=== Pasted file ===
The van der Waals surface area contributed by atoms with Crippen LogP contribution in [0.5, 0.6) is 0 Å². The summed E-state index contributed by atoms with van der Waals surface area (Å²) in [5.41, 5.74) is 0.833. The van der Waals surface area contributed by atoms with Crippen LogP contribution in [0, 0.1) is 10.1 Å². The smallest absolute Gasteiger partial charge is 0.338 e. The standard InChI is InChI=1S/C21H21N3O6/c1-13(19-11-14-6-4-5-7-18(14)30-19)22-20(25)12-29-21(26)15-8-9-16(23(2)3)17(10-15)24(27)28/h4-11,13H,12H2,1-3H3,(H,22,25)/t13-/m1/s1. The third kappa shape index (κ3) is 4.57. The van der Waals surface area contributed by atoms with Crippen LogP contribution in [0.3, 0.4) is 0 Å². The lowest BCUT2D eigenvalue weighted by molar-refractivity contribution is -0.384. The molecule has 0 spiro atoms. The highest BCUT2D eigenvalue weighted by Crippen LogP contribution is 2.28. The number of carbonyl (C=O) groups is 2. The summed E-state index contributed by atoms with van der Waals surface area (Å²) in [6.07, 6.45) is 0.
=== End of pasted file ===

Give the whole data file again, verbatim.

The van der Waals surface area contributed by atoms with Crippen LogP contribution in [0.5, 0.6) is 0 Å². The summed E-state index contributed by atoms with van der Waals surface area (Å²) in [5.41, 5.74) is 0.833. The van der Waals surface area contributed by atoms with Crippen LogP contribution in [0, 0.1) is 10.1 Å². The smallest absolute Gasteiger partial charge is 0.338 e. The standard InChI is InChI=1S/C21H21N3O6/c1-13(19-11-14-6-4-5-7-18(14)30-19)22-20(25)12-29-21(26)15-8-9-16(23(2)3)17(10-15)24(27)28/h4-11,13H,12H2,1-3H3,(H,22,25)/t13-/m1/s1. The third kappa shape index (κ3) is 4.57. The van der Waals surface area contributed by atoms with Crippen LogP contribution in [0.3, 0.4) is 0 Å². The lowest BCUT2D eigenvalue weighted by molar-refractivity contribution is -0.384. The molecule has 0 spiro atoms. The highest BCUT2D eigenvalue weighted by Crippen LogP contribution is 2.28. The number of carbonyl (C=O) groups is 2. The summed E-state index contributed by atoms with van der Waals surface area (Å²) in [6.07, 6.45) is 0.